Biden undergoes routine colonoscopy, Harris briefly in power
BETHESDA, Md. - President Joe Biden briefly transferred power to Vice President Kamala Harris on Friday while he underwent a routine colonoscopy, setting up a history-making moment as Harris became the first woman to hold that authority during the short time she stepped in as acting president.
President Joe Biden, 78, the oldest person to serve as president, transferred power to Harris, the first woman, person of color and person of South Asian descent to be vice president, for one hour and 25 minutes, while he was under anesthesia at Walter Reed National Military Medical Center. He turns 79 on Saturday. Press secretary Jen Psaki said Biden resumed his duties after speaking with Harris and White House chief of staff Ron Klain at approximately 11:35 a.m.
Interest in Biden’s health has been high ever since he declared his candidacy for the White House in 2019 and remains intense as speculation about a 2024 reelection bid swirls. The visit to the medical center in the Washington suburbs was for his first routine physical exam as president — and his first since December 2019.
While serving as acting president Harris was working from her office in the West Wing, Psaki said. She later traveled to Ohio once Biden awoke from the procedure.
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Biden was keenly aware of the history he was making when he selected Harris to be his running mate, Psaki said, adding that she made "history every day" in the job.
"Today was certainly another chapter in that history I think that will be noted for women, young girls across the country," she added.
During Biden's last physical exam, doctors found the former vice president to be "healthy, vigorous" and "fit to successfully execute the duties of the Presidency," according to a doctor’s report at the time.
Dr. Kevin O’Connor, who has been Biden’s primary care physician since 2009, wrote in a three-page note that the then-presidential candidate was in overall good shape.
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In that report, O’Connor said that since 2003, Biden has had episodes of atrial fibrillation, a type of irregular heartbeat that’s potentially serious but treatable. At the time, O’Connor cited a list of tests that showed Biden’s heart was functioning normally and his only needed care was a blood thinner to prevent the most worrisome risk, blood clots or stroke.
Biden had a brush with death in 1988, requiring surgery to repair two brain aneurysms, weak bulges in arteries, one of them leaking. Biden has never had a recurrence, his doctor said, citing a test in 2014 that examined his arteries.
Pursuant to the 25th Amendment to the Constitution, Biden signed letters to Sen. Patrick Leahy, who's president pro tempore of the Senate, and to House Speaker Nancy Pelosi at 10:10 a.m., saying he would be unable to discharge his duties while under anesthesia, making Harris the acting president. Biden sent them each another letter upon the conclusion of the procedure to resume his duties at 11:35 a.m.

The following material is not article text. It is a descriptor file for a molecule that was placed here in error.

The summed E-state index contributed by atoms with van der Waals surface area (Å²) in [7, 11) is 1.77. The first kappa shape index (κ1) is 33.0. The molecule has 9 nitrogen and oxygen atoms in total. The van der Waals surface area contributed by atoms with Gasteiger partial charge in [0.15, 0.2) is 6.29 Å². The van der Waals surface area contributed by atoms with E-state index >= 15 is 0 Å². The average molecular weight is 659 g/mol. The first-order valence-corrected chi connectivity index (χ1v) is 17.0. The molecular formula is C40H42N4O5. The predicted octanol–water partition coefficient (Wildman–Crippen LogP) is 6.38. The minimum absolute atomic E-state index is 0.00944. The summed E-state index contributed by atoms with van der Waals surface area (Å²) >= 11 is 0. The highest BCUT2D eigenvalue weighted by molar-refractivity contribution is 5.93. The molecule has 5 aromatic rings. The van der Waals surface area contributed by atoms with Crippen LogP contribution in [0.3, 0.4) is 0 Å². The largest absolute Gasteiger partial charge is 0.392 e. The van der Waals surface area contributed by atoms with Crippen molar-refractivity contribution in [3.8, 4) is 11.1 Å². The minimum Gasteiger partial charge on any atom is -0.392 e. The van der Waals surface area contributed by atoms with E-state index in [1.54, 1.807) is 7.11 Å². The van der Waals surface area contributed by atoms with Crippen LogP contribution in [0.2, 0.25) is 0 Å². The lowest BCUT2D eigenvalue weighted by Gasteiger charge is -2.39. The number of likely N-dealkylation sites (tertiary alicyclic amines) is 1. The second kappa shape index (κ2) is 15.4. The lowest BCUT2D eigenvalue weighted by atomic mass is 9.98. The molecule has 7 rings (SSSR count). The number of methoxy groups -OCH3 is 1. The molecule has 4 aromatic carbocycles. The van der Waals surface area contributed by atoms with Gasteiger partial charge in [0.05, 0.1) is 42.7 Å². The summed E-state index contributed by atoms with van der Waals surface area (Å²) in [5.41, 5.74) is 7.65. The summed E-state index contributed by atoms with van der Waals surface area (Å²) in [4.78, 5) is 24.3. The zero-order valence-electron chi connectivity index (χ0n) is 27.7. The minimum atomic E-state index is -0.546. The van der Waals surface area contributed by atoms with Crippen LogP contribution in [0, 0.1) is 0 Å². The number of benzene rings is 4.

"As was the case when President George W. Bush had the same procedure in 2002 and 2007, and following the process set out in the Constitution, President Biden will transfer power to the Vice President for the brief period of time when he is under anesthesia," Psaki said before Biden’s colonoscopy.
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On Friday afternoon, Biden is scheduled to take part in the annual pardoning of the national Thanksgiving turkey.
When Biden took office he brought O’Connor back to the White House to continue serving as his doctor, and O'Connor was expected to have led a team of experts in conducting Biden's physical exam Friday.
Once the COVID-19 pandemic emerged in early 2020, Biden’s team took intense steps to keep the then-candidate and now-president healthy as the virus raged and took a disproportionate toll among older populations. Biden received his first dose of the COVID-19 vaccines in December 2020 and his second dose just two weeks before taking office. He received a booster dose, which regulators say provides more enduring protection, in late September.
Psaki said Biden's doctor's would release a "comprehensive written summary" of his physical, as is customary for presidents and presidential candidates. Former President Donald Trump, 75, was sharply criticized for releasing only cursory details on his health while running and serving in the White House, including concealing the seriousness of his COVID-19 illness a month before the 2020 presidential election.